14 Jun THE TIMES THEY ARE A CHANGIN’ – PLANNING FOR DIGITAL ASSETS (WHICH MOST DON’T REALIZE THEY OWN)
The law evolves as technology does, therefore planning must change as well. Most Americans now have “digital assets” – but probably don’t know what this type of asset is. A digital asset is an electronic record in which an individual has a right or interest. Under the Texas Estates Code, a digital asset includes email accounts, cryptocurrency (like Bitcoin), online records from banks and investment accounts, social media (like Facebook, Twitter, LinkedIn, etc.) accounts, digital books, digital music and downloads, digital photos stored online, digital videos and movie downloads, software licenses, commercial accounts, cloud storage, website registrations, domain registrations, web hosting accounts, and any other data that is stored on any device (cell phone, iPad, computer, etc.) or medium or by remote computing service. While emails, text messages, word processing documents and online utility, credit card and financial accounts are digital assets, these do not generally include the underlying asset. So, an online bank statement is a digital asset, but the money is not.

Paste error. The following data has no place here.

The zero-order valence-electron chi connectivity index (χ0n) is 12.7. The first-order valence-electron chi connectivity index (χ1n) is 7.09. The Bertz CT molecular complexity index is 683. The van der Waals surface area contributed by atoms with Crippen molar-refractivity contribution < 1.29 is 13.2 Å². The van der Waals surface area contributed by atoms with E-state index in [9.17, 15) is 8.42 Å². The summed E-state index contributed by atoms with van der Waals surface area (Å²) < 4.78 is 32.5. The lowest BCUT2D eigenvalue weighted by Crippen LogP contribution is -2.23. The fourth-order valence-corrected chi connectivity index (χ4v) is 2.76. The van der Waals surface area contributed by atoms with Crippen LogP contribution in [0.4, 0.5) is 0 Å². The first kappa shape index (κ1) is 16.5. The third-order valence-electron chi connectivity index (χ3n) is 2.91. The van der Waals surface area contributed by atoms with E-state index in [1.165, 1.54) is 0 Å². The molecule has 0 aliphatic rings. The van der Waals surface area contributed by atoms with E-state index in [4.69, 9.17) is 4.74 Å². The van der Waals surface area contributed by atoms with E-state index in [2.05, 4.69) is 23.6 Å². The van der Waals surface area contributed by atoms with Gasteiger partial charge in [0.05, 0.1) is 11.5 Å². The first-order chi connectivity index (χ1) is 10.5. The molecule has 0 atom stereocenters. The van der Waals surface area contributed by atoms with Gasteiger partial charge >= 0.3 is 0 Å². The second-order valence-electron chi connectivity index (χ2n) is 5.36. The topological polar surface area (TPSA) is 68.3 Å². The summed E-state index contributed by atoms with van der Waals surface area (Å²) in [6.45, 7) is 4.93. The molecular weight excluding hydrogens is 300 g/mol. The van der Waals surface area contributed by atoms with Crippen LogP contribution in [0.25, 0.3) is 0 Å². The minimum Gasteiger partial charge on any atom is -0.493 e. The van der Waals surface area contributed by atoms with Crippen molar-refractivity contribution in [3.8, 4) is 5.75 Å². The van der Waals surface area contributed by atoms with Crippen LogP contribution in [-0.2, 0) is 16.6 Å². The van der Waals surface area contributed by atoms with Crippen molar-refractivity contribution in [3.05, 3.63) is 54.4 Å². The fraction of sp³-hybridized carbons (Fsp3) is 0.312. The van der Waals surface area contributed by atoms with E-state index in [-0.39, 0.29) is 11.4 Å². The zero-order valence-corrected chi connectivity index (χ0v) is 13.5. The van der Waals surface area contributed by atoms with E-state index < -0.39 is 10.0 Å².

One problem that tends to arise with digital assets is that custodians such as Google, Yahoo, Facebook, Twitter, Shutterfly, etc. have previously been reluctant to give access to the information, etc. This ranges from holding access to online banking records to photos held on your cell phone when you are either mentally disabled or incapacitated or no longer living. Many people forego paper statements from bank accounts, brokerage accounts, utilities, credit cards, loans, home mortgages, etc. which an executor might need to pay bills, prepare an estate inventory and distribute funds.
As a result of such obstacles, most states (including Texas) have passed the Fiduciary Access to Digital Assets Act. Even language in the Texas statutory financial powers of attorney now grant agents the authority to deal with digital assets (powers of attorney terminate at death). Therefore, if you have an older will, trust and/or financial power of attorney and you have a digital account in which you want your agent, executor and/or trustee to have access upon your death or disability, you might consider updating those documents to include access to those digital assets.
For example, do you want your executor or agent or trustee to be able to read your emails, texts or social media postings? Your estate planning must consider changes in (1) your health and the health of beneficiaries, (2) your relationships or the relationships of beneficiaries, (3) your assets (amount and type), and (4) the law.
If interested in attending our next free ($1,000 value as attendees also get a free meeting) Estate Planning Essentials Workshop on June 16, click here or call (214) 720-0102.